William Shakespeare

(26 April 1564 - 23 April 1616 / Warwickshire)

William Shakespeare Quotes

  • ''Aged ears play truant at his tales,
    And younger hearings are quite ravished,
    So sweet and voluble is his discourse.''
    William Shakespeare (1564-1616), British dramatist, poet. Rosaline, in Love's Labor's Lost, act 2, sc. 1, l. 74-6. Praising Berowne; "play truant" = cease to attend to serious business; "voluble" = lively, quick.
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  • ''What, man, defy the devil. Consider, he's an enemy to mankind.''
    William Shakespeare (1564-1616), British dramatist, poet. Sir Toby Belch, in Twelfth Night, act 3, sc. 4, l. 97-8. Treating Malvolio as if he is mad.
  • ''And where two raging fires meet together;
    They do consume the thing that feeds their fury.
    Though little fire grows great with little wind,
    Yet extreme gusts will blow out fire and all.''
    William Shakespeare (1564-1616), British poet. The Taming of the Shrew (II, i). . . The Unabridged William Shakespeare, William George Clark and William Aldis Wright, eds. (1989) Running Press.
  • ''I am weaker than a woman's tear,
    Tamer than sleep, fonder than ignorance,
    Less valiant than the virgin in the night,
    And skilless as unpractised infancy.''
    William Shakespeare (1564-1616), British dramatist, poet. Troilus, in Troilus and Cressida, act 1, sc. 1, l. 9-12. "Fonder" = more foolish; his love for Cressida prevents him from fighting against the Greeks.
  • ''I fear me you but warm the starvèd snake,
    Who, cherished in your breasts, will sting your hearts.''
    William Shakespeare (1564-1616), British dramatist, poet. York, in Henry VI, Part 2, act 3, sc. 1, l. 343-4. Plotting rebellion.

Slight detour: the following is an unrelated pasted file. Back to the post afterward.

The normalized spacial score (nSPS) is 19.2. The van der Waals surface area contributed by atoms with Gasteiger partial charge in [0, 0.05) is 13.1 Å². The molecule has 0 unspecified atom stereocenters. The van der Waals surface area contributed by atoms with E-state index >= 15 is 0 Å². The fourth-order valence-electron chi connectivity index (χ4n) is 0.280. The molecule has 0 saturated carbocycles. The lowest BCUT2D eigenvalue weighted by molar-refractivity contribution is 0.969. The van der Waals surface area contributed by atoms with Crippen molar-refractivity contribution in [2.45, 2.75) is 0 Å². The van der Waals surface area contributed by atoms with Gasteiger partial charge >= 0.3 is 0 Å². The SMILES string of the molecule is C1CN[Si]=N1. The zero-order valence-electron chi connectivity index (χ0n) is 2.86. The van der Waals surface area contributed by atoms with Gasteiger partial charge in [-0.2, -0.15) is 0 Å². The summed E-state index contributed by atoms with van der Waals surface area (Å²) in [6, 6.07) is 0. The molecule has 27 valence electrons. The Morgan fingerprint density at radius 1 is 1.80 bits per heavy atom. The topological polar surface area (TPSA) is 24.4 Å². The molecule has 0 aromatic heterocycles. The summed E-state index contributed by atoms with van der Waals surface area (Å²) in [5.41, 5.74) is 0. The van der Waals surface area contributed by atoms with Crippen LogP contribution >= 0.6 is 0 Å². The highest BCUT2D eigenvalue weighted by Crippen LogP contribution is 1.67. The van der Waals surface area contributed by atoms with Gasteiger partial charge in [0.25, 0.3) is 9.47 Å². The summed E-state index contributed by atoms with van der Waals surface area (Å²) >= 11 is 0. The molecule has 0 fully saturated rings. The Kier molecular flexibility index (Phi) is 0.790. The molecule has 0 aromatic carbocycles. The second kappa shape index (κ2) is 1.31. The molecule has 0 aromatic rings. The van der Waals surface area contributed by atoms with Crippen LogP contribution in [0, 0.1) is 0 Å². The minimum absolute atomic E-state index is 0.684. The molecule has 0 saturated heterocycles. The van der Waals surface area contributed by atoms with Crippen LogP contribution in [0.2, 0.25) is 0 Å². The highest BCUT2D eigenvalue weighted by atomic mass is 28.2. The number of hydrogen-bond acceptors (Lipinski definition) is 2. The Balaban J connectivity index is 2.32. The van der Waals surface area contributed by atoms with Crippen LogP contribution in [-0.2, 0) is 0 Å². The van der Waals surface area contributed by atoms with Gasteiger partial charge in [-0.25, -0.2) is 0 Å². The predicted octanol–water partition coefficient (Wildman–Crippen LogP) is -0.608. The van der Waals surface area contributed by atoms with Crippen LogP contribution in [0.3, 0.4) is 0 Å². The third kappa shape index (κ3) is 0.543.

• ''You are as strong, as valiant, as wise, no less noble, much more gentle, and altogether more tractable.''
    William Shakespeare (1564-1616), British dramatist, poet. Agamemnon, in Troilus and Cressida, act 2, sc. 3, l. 148-50. Comparing Ajax to Achilles.
  • ''Come,
    Let's have one other gaudy night.''
    William Shakespeare (1564-1616), British dramatist, poet. Antony, in Antony and Cleopatra, act 3, sc. 13, l. 181-2. Calling, in defeat, for one more night of feasting (certain college feasts in Oxford and Cambridge are still called a "gaudy").
  • ''If I had a mind to be honest, I see Fortune would not suffer me: she drops booties in my mouth.''
    William Shakespeare (1564-1616), British dramatist, poet. Autolycus, in The Winter's Tale, act 4, sc. 4, l. 831-2. Thinking him a courtier, the shepherds have given him gold to conduct their business at court.
  • ''She speaks poniards, and every word stabs.''
    William Shakespeare (1564-1616), British dramatist, poet. Benedick, in Much Ado About Nothing, act 2, sc. 1, l. 247-8. On Beatrice's sharp tongue.
  • ''Shall we now
    Contaminate our fingers with base bribes,
    And sell the mighty space of our large honors
    For so much trash as may be grasped thus?
    I had rather be a dog and bay the moon
    Than such a Roman.''
    William Shakespeare (1564-1616), British dramatist, poet. Brutus, in Julius Caesar, act 4, sc. 3, l. 23-8. Reprimanding Cassius.

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Best Poem of William Shakespeare

All The World's A Stage

All the world's a stage,
And all the men and women merely players;
They have their exits and their entrances,
And one man in his time plays many parts,
His acts being seven ages. At first, the infant,
Mewling and puking in the nurse's arms.
Then the whining schoolboy, with his satchel
And shining morning face, creeping like snail
Unwillingly to school. And then the lover,
Sighing like furnace, with a woeful ballad
Made to his mistress' eyebrow. Then a soldier,
Full of strange oaths and bearded like the pard,
Jealous in honor, sudden and quick in ...

Read the full of All The World's A Stage

Sonnet Lxvi

Tired with all these, for restful death I cry,
As, to behold desert a beggar born,
And needy nothing trimm'd in jollity,
And purest faith unhappily forsworn,
And guilded honour shamefully misplaced,
And maiden virtue rudely strumpeted,
And right perfection wrongfully disgraced,
And strength by limping sway disabled,
And art made tongue-tied by authority,

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